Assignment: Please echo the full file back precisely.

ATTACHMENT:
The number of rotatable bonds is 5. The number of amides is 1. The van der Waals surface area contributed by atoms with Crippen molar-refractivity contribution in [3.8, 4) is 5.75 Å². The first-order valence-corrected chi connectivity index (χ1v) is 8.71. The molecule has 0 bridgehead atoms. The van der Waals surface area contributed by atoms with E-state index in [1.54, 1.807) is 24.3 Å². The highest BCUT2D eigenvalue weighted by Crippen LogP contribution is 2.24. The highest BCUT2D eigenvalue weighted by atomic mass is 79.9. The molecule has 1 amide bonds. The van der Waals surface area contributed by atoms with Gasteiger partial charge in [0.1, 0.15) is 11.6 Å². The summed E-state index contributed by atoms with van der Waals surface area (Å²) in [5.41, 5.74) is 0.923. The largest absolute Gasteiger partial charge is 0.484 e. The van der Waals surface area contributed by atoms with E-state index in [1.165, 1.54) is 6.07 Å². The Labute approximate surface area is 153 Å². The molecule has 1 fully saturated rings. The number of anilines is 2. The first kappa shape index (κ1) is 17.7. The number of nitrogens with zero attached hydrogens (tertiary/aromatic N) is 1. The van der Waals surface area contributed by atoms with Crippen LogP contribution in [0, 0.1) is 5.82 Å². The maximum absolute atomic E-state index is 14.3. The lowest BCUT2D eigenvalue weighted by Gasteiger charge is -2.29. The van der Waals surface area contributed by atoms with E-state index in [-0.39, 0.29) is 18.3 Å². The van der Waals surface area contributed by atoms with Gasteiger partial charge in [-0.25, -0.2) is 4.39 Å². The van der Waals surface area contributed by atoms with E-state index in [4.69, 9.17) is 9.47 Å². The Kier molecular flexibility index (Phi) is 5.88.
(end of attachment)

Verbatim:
The number of rotatable bonds is 5. The number of amides is 1. The van der Waals surface area contributed by atoms with Crippen molar-refractivity contribution in [3.8, 4) is 5.75 Å². The first-order valence-corrected chi connectivity index (χ1v) is 8.71. The molecule has 0 bridgehead atoms. The van der Waals surface area contributed by atoms with E-state index in [1.54, 1.807) is 24.3 Å². The highest BCUT2D eigenvalue weighted by Crippen LogP contribution is 2.24. The highest BCUT2D eigenvalue weighted by atomic mass is 79.9. The molecule has 1 amide bonds. The van der Waals surface area contributed by atoms with Gasteiger partial charge in [0.1, 0.15) is 11.6 Å². The summed E-state index contributed by atoms with van der Waals surface area (Å²) in [5.41, 5.74) is 0.923. The largest absolute Gasteiger partial charge is 0.484 e. The van der Waals surface area contributed by atoms with E-state index in [1.165, 1.54) is 6.07 Å². The Labute approximate surface area is 153 Å². The molecule has 1 fully saturated rings. The number of anilines is 2. The first kappa shape index (κ1) is 17.7. The number of nitrogens with zero attached hydrogens (tertiary/aromatic N) is 1. The van der Waals surface area contributed by atoms with Crippen LogP contribution in [0, 0.1) is 5.82 Å². The maximum absolute atomic E-state index is 14.3. The lowest BCUT2D eigenvalue weighted by Gasteiger charge is -2.29. The van der Waals surface area contributed by atoms with E-state index in [-0.39, 0.29) is 18.3 Å². The van der Waals surface area contributed by atoms with Gasteiger partial charge in [-0.25, -0.2) is 4.39 Å². The van der Waals surface area contributed by atoms with E-state index in [4.69, 9.17) is 9.47 Å². The Kier molecular flexibility index (Phi) is 5.88.